The yellow-eyed penguin or hoiho is another creature unique to New Zealand and also is the world’s rarest penguin. The Maori name hoiho means ‘noise shouter’ and is a reference to the penguin’s call. Penguins are only found in the Southern hemisphere, and only 3 out of the 15 species of penguin breed in New Zealand – the Fiordland crested penguin, the little blue penguin, and the hoiho.
The yellow-eyed penguins (Megadyptes antipodes meaning ‘large southern diver’) have a life span of twenty years. The adults are about 65 centimetres tall and can weigh 5-8 kg. They are so named because of their very distinctive yellow iris and a band of yellow feathers around their heads.
When they reach maturity, they are a slate grey or greyish blue, with pink feet and a bright white belly. The male and female penguins have the same colouring. The chicks have brown fluffy feathers that are later shed when they are 3 ½ to 4 months old. The hoiho is also the only species of penguin that is a solitary breeder (other penguins breed all together in crowded colonies), does not become tame and is very shy.
These beautiful creatures are to be found on the south-east of the South Island (including the Otago Peninsula), Stewart Island and other islands off it, as well as the Auckland Islands and Campbell Island. Their habitat is both land and sea – they live on forest and scrubland, which can also be their nesting ground. Their marine habitat gives them a source of food. The penguins’ diet is small to medium-sized fish such as sprat, opal fish, squid and red cod.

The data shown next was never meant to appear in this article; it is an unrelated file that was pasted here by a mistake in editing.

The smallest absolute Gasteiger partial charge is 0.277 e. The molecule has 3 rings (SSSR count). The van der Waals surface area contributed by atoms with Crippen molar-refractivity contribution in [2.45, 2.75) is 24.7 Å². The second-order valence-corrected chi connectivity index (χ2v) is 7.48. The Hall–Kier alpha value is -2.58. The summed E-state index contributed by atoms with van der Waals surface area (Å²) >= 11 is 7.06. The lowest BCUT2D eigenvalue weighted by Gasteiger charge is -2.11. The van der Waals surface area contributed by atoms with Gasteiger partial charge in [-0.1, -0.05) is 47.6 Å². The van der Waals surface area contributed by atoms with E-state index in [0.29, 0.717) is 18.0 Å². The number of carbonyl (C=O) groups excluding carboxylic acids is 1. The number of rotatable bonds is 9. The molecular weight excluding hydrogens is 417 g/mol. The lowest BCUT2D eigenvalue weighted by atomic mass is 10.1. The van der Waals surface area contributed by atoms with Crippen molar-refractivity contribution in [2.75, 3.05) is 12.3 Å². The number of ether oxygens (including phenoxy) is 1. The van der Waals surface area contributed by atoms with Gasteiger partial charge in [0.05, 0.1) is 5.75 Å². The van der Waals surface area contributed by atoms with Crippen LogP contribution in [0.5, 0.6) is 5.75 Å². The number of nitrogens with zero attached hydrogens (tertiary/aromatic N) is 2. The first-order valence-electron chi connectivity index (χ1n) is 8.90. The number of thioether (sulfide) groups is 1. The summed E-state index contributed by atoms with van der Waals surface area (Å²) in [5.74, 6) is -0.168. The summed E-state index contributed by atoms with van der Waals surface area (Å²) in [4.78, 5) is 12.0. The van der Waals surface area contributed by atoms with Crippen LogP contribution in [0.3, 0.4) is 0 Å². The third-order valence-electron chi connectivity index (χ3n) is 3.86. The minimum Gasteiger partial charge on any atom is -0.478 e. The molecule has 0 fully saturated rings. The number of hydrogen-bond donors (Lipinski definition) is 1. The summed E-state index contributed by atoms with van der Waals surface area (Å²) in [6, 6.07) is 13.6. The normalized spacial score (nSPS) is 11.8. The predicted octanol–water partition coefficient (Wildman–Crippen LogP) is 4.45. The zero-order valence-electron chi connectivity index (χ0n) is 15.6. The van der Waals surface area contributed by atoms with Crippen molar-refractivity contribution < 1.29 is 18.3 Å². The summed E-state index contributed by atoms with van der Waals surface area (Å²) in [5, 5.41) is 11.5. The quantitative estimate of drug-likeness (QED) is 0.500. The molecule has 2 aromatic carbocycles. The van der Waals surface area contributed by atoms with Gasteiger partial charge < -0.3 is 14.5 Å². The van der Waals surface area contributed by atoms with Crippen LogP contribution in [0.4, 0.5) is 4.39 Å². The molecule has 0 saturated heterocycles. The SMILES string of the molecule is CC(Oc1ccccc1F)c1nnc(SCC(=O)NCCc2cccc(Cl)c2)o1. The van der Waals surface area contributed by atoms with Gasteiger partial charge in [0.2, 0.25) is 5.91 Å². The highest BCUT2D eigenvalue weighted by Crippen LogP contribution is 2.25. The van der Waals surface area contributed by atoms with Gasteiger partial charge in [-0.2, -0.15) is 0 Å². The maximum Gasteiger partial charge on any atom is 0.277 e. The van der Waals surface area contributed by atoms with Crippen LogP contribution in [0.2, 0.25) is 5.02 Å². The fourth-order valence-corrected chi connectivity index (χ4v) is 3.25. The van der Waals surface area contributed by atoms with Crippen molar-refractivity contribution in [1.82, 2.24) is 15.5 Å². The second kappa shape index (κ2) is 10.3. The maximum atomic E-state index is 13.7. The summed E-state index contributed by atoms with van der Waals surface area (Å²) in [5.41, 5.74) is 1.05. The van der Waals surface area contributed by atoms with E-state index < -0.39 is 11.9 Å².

After hunting for fish, they will come ashore at dusk, where they can be seen emerging from the sea onto the beach. They will return to their nest sites almost every evening, unlike other penguins which only return to their nest sites during breeding season.
There is currently only a population of six to seven thousand yellow-eyed penguins. Nest sites have been destroyed by forests being cut down, and by introduced predators such as dogs. Cats, ferrets and stoats often kill Hoiho chicks. The penguins are often drowned in nets at sea, or dwindling fish stocks are threatening their food supply.
But conservation efforts are in place to help save these gorgeous penguins. Flax bushes have been replanted to provide the penguins with more nesting areas, and cattle fenced off, and the penguins’ predators have been controlled in nesting areas.